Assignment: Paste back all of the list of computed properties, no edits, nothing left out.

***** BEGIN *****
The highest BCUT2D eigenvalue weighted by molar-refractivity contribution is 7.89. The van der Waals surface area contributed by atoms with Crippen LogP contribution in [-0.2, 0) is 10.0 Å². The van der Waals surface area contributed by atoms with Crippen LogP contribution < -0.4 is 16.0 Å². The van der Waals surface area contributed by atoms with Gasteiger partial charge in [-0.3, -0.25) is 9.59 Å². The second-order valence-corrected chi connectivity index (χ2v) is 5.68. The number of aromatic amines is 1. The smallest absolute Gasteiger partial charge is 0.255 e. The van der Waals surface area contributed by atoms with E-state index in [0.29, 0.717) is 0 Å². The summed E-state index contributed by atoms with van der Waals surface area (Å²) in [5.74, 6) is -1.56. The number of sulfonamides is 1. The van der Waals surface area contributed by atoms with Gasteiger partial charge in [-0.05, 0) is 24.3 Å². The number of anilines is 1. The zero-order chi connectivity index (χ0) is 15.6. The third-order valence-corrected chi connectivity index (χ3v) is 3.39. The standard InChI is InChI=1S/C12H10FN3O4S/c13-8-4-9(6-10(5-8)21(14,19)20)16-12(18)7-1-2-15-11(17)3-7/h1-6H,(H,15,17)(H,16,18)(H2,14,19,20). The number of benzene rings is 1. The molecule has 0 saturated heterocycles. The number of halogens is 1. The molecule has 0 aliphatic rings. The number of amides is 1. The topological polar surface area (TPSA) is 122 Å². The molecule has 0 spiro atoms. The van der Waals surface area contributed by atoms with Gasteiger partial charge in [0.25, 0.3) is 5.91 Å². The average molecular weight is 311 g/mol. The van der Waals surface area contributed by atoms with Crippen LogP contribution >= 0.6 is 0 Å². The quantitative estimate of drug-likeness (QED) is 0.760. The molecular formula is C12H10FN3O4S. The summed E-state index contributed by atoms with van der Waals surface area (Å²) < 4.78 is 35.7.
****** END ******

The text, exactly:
The highest BCUT2D eigenvalue weighted by molar-refractivity contribution is 7.89. The van der Waals surface area contributed by atoms with Crippen LogP contribution in [-0.2, 0) is 10.0 Å². The van der Waals surface area contributed by atoms with Crippen LogP contribution < -0.4 is 16.0 Å². The van der Waals surface area contributed by atoms with Gasteiger partial charge in [-0.3, -0.25) is 9.59 Å². The second-order valence-corrected chi connectivity index (χ2v) is 5.68. The number of aromatic amines is 1. The smallest absolute Gasteiger partial charge is 0.255 e. The van der Waals surface area contributed by atoms with E-state index in [0.29, 0.717) is 0 Å². The summed E-state index contributed by atoms with van der Waals surface area (Å²) in [5.74, 6) is -1.56. The number of sulfonamides is 1. The van der Waals surface area contributed by atoms with Gasteiger partial charge in [-0.05, 0) is 24.3 Å². The number of anilines is 1. The zero-order chi connectivity index (χ0) is 15.6. The third-order valence-corrected chi connectivity index (χ3v) is 3.39. The standard InChI is InChI=1S/C12H10FN3O4S/c13-8-4-9(6-10(5-8)21(14,19)20)16-12(18)7-1-2-15-11(17)3-7/h1-6H,(H,15,17)(H,16,18)(H2,14,19,20). The number of benzene rings is 1. The molecule has 0 saturated heterocycles. The number of halogens is 1. The molecule has 0 aliphatic rings. The number of amides is 1. The topological polar surface area (TPSA) is 122 Å². The molecule has 0 spiro atoms. The van der Waals surface area contributed by atoms with Gasteiger partial charge in [0.25, 0.3) is 5.91 Å². The average molecular weight is 311 g/mol. The van der Waals surface area contributed by atoms with Crippen LogP contribution >= 0.6 is 0 Å². The quantitative estimate of drug-likeness (QED) is 0.760. The molecular formula is C12H10FN3O4S. The summed E-state index contributed by atoms with van der Waals surface area (Å²) < 4.78 is 35.7.